And what about you, what are your favorite places in Washington, D.C.?

4 thoughts on “On Tour at “Home” in Washington, D.C.

  1. I was just thinking the other day about the things we haven’t done with the kids when we were there. As much as I don’t like living there full time, I agree with you. There is so much to visit and see, and, maybe, if I treated it that way to begin with, I wouldn’t have come to dislike the area so much! Good luck!


    • Misti, thanks so much for your comment. Seeing the city as a tourist rather than a resident is much different- in a good way! Next time you are back here, definitely take advantage of the more fun things… it will take your mind off the traffic and rude people always in a hurry. 🙂 Hope you are continuing to enjoy Amman!


  2. Thanks for sharing your freshly renewed enthusiasm for the good things around DC. I worked in the area on a six-month temporary assignment a few years ago. I made it a point to go out and see as many of the marble places as I could, enjoying their historic and artistic treasures. I pretty much worked my way around the National Mall over several weekends, then branched out a little from there, enjoying the variety and feeling of some of the smaller neighborhoods. One thing I really enjoyed and have recommended to many friends since then is actually outside DC proper, in Alexandria, the George Washington Masonic Memorial. It’s an impressively monumental building in itself, and a fascinating museum of significance. Free admission, volunteer guides, and when we were there an orchestra was rehearsing in the concert hall for a classical performance that evening — bonus!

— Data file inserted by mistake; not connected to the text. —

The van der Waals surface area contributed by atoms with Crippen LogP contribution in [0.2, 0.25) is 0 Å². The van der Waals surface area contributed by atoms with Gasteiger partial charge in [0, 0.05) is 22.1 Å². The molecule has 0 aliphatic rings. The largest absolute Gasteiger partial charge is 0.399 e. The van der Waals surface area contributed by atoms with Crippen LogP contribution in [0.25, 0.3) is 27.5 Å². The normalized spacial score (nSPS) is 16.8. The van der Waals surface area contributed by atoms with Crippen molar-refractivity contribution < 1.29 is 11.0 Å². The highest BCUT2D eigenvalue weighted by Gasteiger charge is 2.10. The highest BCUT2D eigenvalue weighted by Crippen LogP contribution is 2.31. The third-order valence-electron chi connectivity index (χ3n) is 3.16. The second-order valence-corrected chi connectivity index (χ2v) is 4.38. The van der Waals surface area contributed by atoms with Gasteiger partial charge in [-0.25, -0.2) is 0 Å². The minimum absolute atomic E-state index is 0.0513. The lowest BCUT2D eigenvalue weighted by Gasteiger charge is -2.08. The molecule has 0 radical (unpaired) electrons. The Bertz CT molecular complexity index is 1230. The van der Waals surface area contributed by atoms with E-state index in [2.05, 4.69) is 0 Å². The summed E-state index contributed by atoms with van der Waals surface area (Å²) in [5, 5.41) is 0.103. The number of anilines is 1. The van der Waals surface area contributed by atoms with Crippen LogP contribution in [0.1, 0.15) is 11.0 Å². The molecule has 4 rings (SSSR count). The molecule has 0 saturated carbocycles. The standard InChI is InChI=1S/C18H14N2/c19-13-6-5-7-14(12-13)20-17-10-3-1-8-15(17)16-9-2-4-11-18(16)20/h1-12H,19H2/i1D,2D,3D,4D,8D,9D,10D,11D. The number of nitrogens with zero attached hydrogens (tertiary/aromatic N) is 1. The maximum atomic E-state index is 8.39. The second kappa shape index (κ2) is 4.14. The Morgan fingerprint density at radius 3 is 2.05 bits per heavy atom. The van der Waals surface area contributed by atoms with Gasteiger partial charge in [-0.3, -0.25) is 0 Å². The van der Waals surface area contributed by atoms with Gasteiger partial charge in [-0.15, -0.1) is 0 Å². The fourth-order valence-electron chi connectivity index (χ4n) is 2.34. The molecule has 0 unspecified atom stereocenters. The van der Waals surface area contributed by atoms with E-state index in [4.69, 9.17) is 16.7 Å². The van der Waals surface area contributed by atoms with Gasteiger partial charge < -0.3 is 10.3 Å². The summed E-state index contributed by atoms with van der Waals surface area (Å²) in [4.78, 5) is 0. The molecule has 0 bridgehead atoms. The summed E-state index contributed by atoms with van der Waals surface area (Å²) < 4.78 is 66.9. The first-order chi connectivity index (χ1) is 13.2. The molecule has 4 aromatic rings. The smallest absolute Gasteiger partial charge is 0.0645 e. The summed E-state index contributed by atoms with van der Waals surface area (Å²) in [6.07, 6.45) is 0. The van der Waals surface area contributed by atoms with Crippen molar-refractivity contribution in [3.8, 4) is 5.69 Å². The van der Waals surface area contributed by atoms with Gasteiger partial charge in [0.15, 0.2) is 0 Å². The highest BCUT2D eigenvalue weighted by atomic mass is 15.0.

• Thanks, Bruce. Yes, Alexandria is great for visiting. In high school, some of my friends and I would often go to the Masonic Temple at night and look at the lights below on King Street. It is a beautiful building, indeed… maybe another visit there is in order!